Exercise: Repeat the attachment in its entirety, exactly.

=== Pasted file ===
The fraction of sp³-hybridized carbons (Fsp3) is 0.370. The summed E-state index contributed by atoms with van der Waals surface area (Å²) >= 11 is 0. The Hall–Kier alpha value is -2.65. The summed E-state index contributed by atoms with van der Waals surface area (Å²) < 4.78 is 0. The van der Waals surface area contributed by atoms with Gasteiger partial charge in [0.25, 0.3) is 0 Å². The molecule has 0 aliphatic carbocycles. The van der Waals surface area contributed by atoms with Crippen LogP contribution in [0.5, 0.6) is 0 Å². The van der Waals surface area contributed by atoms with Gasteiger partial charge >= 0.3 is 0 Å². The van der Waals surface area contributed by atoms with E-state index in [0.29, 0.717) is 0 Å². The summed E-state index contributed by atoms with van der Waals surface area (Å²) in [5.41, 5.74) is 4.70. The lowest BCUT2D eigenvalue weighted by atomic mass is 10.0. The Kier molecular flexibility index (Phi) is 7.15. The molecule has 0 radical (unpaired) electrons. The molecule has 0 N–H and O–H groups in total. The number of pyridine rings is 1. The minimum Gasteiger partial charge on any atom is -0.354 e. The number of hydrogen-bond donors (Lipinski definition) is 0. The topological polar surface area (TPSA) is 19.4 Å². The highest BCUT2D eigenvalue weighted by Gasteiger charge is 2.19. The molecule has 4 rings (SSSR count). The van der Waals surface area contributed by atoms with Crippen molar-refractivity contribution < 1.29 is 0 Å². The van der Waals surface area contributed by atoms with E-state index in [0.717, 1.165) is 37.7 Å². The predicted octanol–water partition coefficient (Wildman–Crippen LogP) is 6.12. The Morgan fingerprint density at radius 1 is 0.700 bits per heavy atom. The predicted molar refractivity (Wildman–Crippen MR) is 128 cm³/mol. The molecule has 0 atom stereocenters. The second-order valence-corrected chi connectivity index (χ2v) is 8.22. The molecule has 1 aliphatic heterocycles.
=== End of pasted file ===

The fraction of sp³-hybridized carbons (Fsp3) is 0.370. The summed E-state index contributed by atoms with van der Waals surface area (Å²) >= 11 is 0. The Hall–Kier alpha value is -2.65. The summed E-state index contributed by atoms with van der Waals surface area (Å²) < 4.78 is 0. The van der Waals surface area contributed by atoms with Gasteiger partial charge in [0.25, 0.3) is 0 Å². The molecule has 0 aliphatic carbocycles. The van der Waals surface area contributed by atoms with Crippen LogP contribution in [0.5, 0.6) is 0 Å². The van der Waals surface area contributed by atoms with Gasteiger partial charge >= 0.3 is 0 Å². The van der Waals surface area contributed by atoms with E-state index in [0.29, 0.717) is 0 Å². The summed E-state index contributed by atoms with van der Waals surface area (Å²) in [5.41, 5.74) is 4.70. The lowest BCUT2D eigenvalue weighted by atomic mass is 10.0. The Kier molecular flexibility index (Phi) is 7.15. The molecule has 0 radical (unpaired) electrons. The molecule has 0 N–H and O–H groups in total. The number of pyridine rings is 1. The minimum Gasteiger partial charge on any atom is -0.354 e. The number of hydrogen-bond donors (Lipinski definition) is 0. The topological polar surface area (TPSA) is 19.4 Å². The highest BCUT2D eigenvalue weighted by Gasteiger charge is 2.19. The molecule has 4 rings (SSSR count). The van der Waals surface area contributed by atoms with Crippen molar-refractivity contribution < 1.29 is 0 Å². The van der Waals surface area contributed by atoms with E-state index in [0.717, 1.165) is 37.7 Å². The predicted octanol–water partition coefficient (Wildman–Crippen LogP) is 6.12. The Morgan fingerprint density at radius 1 is 0.700 bits per heavy atom. The predicted molar refractivity (Wildman–Crippen MR) is 128 cm³/mol. The molecule has 0 atom stereocenters. The second-order valence-corrected chi connectivity index (χ2v) is 8.22. The molecule has 1 aliphatic heterocycles.